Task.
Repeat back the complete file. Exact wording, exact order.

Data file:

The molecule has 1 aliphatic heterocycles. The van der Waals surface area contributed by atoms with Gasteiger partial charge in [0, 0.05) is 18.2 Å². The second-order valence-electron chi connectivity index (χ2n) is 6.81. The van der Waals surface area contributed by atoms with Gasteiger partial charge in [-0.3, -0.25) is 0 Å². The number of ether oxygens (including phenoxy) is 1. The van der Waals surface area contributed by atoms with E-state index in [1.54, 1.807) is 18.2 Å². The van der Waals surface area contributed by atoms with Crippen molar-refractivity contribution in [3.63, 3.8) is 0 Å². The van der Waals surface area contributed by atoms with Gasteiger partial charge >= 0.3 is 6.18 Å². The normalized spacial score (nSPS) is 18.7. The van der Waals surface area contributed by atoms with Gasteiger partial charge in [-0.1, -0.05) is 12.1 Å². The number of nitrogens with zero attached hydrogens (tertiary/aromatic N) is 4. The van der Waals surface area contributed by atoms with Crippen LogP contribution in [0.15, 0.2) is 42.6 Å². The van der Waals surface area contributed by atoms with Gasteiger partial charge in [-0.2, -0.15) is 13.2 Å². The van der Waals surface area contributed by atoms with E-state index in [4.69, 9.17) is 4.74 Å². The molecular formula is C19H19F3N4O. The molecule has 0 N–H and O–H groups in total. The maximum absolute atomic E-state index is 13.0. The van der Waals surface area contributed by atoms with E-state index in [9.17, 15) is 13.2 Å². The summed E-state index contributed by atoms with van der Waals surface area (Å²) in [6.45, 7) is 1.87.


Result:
The molecule has 1 aliphatic heterocycles. The van der Waals surface area contributed by atoms with Gasteiger partial charge in [0, 0.05) is 18.2 Å². The second-order valence-electron chi connectivity index (χ2n) is 6.81. The van der Waals surface area contributed by atoms with Gasteiger partial charge in [-0.3, -0.25) is 0 Å². The number of ether oxygens (including phenoxy) is 1. The van der Waals surface area contributed by atoms with E-state index in [1.54, 1.807) is 18.2 Å². The van der Waals surface area contributed by atoms with Crippen molar-refractivity contribution in [3.63, 3.8) is 0 Å². The van der Waals surface area contributed by atoms with Gasteiger partial charge >= 0.3 is 6.18 Å². The normalized spacial score (nSPS) is 18.7. The van der Waals surface area contributed by atoms with Gasteiger partial charge in [-0.1, -0.05) is 12.1 Å². The number of nitrogens with zero attached hydrogens (tertiary/aromatic N) is 4. The van der Waals surface area contributed by atoms with Crippen LogP contribution in [0.15, 0.2) is 42.6 Å². The van der Waals surface area contributed by atoms with Gasteiger partial charge in [-0.2, -0.15) is 13.2 Å². The van der Waals surface area contributed by atoms with E-state index in [4.69, 9.17) is 4.74 Å². The molecular formula is C19H19F3N4O. The molecule has 0 N–H and O–H groups in total. The maximum absolute atomic E-state index is 13.0. The van der Waals surface area contributed by atoms with E-state index in [9.17, 15) is 13.2 Å². The summed E-state index contributed by atoms with van der Waals surface area (Å²) in [6.45, 7) is 1.87.